urea and other waste products from the blood. To find
out how well dialysis is working, you will have blood tests that look at the
level of urea in your blood. Usually these tests are done once a month, at the
beginning of your session and again at the end. Two measures
show how well dialysis is working: urea reduction ratio (URR) and
Urea reduction ratio
One way to measure how well
hemodialysis is removing urea from the body is to measure
blood urea nitrogen (BUN) level. The BUN is measured
before and after your treatment session. Then the two numbers are compared to
see how much the urea level in the blood has decreased. This difference is
called the urea reduction ratio (URR), and it is usually expressed as a
percentage. An adequate dose of hemodialysis should result in an average URR of
Creatinine is a waste product from the normal breakdown of muscle tissue. As creatinine is produced, it's filtered through the kidneys and excreted in urine. Doctors measure the blood creatinine level as a test of kidney function. The kidneys' ability to handle creatinine is called the creatinine clearance rate, which helps to estimate the glomerular filtration rate (GFR) -- the rate of blood flow through the kidneys.
Another way to measure the effectiveness of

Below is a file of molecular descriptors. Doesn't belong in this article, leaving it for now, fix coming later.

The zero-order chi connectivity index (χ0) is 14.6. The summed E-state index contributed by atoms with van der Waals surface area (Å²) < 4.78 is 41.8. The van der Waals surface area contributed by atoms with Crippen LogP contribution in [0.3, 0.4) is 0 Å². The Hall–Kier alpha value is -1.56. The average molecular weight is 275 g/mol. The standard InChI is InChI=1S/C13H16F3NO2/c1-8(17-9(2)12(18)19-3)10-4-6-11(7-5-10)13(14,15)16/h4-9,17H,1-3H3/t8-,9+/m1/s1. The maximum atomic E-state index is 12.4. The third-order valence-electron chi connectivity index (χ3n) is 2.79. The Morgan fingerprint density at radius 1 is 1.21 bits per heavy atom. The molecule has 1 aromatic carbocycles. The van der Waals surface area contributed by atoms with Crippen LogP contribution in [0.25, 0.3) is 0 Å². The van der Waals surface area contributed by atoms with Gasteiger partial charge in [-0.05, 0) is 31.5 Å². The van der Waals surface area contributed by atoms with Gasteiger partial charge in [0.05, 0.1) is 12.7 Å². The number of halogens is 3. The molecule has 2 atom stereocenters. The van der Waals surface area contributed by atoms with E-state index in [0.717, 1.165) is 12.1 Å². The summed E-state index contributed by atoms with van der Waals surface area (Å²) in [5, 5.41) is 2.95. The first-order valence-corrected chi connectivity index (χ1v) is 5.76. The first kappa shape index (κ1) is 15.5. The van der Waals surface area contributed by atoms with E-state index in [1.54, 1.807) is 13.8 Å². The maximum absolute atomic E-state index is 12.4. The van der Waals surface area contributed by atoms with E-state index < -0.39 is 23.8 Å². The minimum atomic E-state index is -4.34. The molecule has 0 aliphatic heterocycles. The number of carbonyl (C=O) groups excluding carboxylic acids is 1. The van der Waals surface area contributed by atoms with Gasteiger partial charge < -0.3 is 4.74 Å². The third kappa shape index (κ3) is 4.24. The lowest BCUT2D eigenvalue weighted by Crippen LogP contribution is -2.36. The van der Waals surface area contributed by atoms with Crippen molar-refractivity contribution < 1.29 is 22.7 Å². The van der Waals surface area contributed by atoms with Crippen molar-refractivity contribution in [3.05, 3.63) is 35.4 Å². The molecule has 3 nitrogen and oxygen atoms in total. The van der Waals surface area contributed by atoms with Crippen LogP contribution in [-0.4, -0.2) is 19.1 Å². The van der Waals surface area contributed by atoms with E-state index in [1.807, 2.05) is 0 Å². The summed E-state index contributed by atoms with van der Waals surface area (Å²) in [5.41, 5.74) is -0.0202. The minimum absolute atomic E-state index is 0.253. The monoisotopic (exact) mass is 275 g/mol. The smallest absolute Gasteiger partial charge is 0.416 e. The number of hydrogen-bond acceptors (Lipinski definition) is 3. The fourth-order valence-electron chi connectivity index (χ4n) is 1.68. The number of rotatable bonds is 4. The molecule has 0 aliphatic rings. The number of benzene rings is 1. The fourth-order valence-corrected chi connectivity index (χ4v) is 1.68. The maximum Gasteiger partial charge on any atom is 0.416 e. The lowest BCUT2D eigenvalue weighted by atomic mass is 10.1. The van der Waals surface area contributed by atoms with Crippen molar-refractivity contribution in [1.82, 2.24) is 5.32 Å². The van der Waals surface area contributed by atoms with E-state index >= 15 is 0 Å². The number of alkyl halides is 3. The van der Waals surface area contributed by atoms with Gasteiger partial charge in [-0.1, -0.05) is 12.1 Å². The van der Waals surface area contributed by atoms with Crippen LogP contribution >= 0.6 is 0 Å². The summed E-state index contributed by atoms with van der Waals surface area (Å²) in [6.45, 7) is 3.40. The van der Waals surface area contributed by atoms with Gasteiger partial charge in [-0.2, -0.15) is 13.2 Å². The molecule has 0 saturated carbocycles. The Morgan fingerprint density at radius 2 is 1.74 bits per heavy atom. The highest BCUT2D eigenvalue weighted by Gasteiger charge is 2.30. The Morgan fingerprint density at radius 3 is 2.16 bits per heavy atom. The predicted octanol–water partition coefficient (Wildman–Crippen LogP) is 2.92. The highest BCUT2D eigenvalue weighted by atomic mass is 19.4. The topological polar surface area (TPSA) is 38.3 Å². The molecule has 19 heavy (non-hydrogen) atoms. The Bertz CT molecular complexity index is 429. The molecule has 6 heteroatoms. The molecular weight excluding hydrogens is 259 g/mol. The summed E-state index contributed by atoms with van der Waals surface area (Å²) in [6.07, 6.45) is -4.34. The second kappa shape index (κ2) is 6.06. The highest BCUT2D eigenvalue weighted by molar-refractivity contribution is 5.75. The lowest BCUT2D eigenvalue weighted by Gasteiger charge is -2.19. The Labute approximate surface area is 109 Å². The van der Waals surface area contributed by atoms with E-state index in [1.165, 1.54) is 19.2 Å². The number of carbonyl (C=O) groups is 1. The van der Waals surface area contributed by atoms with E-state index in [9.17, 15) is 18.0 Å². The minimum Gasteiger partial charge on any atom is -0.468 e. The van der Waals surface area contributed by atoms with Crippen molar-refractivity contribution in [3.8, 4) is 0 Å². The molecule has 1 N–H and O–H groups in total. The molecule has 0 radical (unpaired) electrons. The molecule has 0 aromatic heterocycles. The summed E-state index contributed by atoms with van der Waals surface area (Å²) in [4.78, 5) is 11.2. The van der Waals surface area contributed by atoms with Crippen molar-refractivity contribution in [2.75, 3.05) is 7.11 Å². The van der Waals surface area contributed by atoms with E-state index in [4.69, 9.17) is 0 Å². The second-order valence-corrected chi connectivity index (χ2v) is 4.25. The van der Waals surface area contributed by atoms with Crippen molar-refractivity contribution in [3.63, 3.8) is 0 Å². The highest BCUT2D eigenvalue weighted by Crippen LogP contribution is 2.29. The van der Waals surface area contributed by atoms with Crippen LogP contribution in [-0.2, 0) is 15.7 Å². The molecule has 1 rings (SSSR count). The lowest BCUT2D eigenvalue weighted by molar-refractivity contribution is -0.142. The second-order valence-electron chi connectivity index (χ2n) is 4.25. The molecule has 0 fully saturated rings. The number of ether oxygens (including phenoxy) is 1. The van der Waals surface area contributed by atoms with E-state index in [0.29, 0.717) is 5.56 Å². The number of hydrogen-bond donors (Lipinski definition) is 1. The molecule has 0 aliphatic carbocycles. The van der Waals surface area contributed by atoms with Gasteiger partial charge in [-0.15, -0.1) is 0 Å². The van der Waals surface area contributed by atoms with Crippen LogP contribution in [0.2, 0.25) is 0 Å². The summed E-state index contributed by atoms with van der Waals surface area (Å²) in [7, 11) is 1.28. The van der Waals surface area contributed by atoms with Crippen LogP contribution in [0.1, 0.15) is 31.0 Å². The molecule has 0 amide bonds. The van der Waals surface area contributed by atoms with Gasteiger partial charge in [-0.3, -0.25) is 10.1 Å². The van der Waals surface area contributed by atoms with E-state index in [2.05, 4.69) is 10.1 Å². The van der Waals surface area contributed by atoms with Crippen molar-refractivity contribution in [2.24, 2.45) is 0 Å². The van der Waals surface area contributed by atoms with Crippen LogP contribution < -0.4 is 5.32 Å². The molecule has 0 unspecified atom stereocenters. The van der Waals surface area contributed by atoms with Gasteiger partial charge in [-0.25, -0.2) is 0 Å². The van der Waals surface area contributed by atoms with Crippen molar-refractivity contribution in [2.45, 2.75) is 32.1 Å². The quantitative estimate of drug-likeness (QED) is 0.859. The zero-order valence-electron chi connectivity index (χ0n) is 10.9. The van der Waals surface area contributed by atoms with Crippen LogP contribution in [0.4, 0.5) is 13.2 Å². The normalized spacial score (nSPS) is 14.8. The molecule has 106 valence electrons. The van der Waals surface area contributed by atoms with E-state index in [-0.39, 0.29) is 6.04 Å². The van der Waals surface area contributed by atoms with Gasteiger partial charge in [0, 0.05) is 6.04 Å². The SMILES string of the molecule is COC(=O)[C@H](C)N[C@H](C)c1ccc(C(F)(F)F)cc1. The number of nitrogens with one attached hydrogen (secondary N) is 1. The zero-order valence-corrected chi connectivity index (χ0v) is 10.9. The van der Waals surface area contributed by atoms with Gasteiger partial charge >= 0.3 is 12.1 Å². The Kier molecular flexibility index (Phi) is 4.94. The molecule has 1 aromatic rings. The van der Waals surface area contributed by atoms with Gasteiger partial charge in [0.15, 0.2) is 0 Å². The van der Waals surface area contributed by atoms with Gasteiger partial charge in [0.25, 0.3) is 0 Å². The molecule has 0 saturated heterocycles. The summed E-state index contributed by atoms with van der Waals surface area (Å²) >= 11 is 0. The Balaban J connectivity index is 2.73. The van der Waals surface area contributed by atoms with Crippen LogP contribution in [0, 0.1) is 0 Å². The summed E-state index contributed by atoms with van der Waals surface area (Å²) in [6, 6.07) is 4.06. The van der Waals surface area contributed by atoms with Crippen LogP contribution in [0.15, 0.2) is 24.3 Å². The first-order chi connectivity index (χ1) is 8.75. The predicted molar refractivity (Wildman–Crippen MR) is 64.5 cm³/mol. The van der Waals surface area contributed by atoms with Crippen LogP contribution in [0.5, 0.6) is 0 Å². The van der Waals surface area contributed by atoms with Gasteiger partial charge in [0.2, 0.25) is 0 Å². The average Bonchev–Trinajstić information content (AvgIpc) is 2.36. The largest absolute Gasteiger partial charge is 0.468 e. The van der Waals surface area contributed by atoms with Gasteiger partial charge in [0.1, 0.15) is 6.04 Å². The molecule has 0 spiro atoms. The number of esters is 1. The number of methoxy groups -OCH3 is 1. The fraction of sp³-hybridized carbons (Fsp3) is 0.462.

hemodialysis is to compare the amount of fluid that is cleared of urea during
each dialysis session with the amount of fluid that exists in the body. This is
called the Kt/V.
Kt represents the amount
of fluid that is cleared of urea during each dialysis session. It is measured
in milliliters per minute (mL/min).
represents the volume of water a person's body contains.
The Kt/V is the most accurate measure of hemodialysis,
because it also measures the amount of urea removed with excess fluid and takes
into consideration other factors, such as weight loss during dialysis. An
adequate dose of hemodialysis should result in an average Kt/V of 1.2.
What to think about
An adequate dose of dialysis can usually be
delivered in 3 to 5 hours.
Primary Medical Reviewer
Anne C. Poinier, MD - Internal Medicine
Specialist Medical Reviewer
Mitchell H. Rosner, MD - Nephrology
September 15, 2011
WebMD Medical Reference from Healthwise
September 15, 2011
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